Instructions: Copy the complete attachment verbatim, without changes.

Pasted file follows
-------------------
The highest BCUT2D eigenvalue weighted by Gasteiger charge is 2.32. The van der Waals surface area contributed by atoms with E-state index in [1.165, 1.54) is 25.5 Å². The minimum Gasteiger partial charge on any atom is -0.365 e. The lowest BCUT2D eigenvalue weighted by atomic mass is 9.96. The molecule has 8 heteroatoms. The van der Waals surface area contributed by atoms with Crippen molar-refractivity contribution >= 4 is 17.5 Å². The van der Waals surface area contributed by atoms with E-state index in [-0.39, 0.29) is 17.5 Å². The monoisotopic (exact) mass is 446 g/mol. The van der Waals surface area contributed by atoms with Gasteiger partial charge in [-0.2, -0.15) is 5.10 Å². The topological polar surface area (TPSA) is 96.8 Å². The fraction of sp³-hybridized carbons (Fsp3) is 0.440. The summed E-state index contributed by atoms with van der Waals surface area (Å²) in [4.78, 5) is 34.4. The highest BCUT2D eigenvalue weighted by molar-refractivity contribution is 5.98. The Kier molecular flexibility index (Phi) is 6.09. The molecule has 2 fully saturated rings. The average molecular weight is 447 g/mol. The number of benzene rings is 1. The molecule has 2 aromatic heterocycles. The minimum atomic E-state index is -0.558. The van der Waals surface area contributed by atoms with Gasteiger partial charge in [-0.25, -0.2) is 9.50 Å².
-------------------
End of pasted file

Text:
The highest BCUT2D eigenvalue weighted by Gasteiger charge is 2.32. The van der Waals surface area contributed by atoms with E-state index in [1.165, 1.54) is 25.5 Å². The minimum Gasteiger partial charge on any atom is -0.365 e. The lowest BCUT2D eigenvalue weighted by atomic mass is 9.96. The molecule has 8 heteroatoms. The van der Waals surface area contributed by atoms with Crippen molar-refractivity contribution >= 4 is 17.5 Å². The van der Waals surface area contributed by atoms with E-state index in [-0.39, 0.29) is 17.5 Å². The monoisotopic (exact) mass is 446 g/mol. The van der Waals surface area contributed by atoms with Gasteiger partial charge in [-0.2, -0.15) is 5.10 Å². The topological polar surface area (TPSA) is 96.8 Å². The fraction of sp³-hybridized carbons (Fsp3) is 0.440. The summed E-state index contributed by atoms with van der Waals surface area (Å²) in [4.78, 5) is 34.4. The highest BCUT2D eigenvalue weighted by molar-refractivity contribution is 5.98. The Kier molecular flexibility index (Phi) is 6.09. The molecule has 2 fully saturated rings. The average molecular weight is 447 g/mol. The number of benzene rings is 1. The molecule has 2 aromatic heterocycles. The minimum atomic E-state index is -0.558. The van der Waals surface area contributed by atoms with Gasteiger partial charge in [-0.25, -0.2) is 9.50 Å².